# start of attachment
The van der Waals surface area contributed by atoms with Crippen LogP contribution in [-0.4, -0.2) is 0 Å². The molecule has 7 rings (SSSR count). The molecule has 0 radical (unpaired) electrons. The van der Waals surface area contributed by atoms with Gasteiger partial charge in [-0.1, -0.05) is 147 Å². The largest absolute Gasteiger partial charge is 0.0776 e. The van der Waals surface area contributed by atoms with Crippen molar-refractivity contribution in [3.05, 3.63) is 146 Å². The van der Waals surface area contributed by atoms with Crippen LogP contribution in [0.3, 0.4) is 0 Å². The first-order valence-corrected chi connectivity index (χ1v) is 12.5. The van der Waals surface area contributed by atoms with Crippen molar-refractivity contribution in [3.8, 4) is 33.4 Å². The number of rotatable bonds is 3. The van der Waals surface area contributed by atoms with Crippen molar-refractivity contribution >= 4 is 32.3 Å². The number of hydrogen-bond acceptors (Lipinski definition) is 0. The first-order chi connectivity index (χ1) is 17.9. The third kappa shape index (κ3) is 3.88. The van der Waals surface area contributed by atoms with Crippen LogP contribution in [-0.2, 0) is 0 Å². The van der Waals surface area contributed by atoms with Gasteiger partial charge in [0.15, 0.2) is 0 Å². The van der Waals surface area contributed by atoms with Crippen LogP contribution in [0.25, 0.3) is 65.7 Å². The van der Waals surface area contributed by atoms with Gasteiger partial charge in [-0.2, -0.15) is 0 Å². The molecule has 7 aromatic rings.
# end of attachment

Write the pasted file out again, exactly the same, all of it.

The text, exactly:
The van der Waals surface area contributed by atoms with Crippen LogP contribution in [-0.4, -0.2) is 0 Å². The molecule has 7 rings (SSSR count). The molecule has 0 radical (unpaired) electrons. The van der Waals surface area contributed by atoms with Gasteiger partial charge in [-0.1, -0.05) is 147 Å². The largest absolute Gasteiger partial charge is 0.0776 e. The van der Waals surface area contributed by atoms with Crippen molar-refractivity contribution in [3.05, 3.63) is 146 Å². The van der Waals surface area contributed by atoms with Crippen LogP contribution in [0.3, 0.4) is 0 Å². The first-order valence-corrected chi connectivity index (χ1v) is 12.5. The van der Waals surface area contributed by atoms with Crippen molar-refractivity contribution in [3.8, 4) is 33.4 Å². The number of rotatable bonds is 3. The van der Waals surface area contributed by atoms with Crippen molar-refractivity contribution >= 4 is 32.3 Å². The number of hydrogen-bond acceptors (Lipinski definition) is 0. The first-order chi connectivity index (χ1) is 17.9. The third kappa shape index (κ3) is 3.88. The van der Waals surface area contributed by atoms with Crippen LogP contribution in [-0.2, 0) is 0 Å². The van der Waals surface area contributed by atoms with Gasteiger partial charge in [0.15, 0.2) is 0 Å². The van der Waals surface area contributed by atoms with Crippen LogP contribution in [0.25, 0.3) is 65.7 Å². The van der Waals surface area contributed by atoms with Gasteiger partial charge in [-0.2, -0.15) is 0 Å². The molecule has 7 aromatic rings.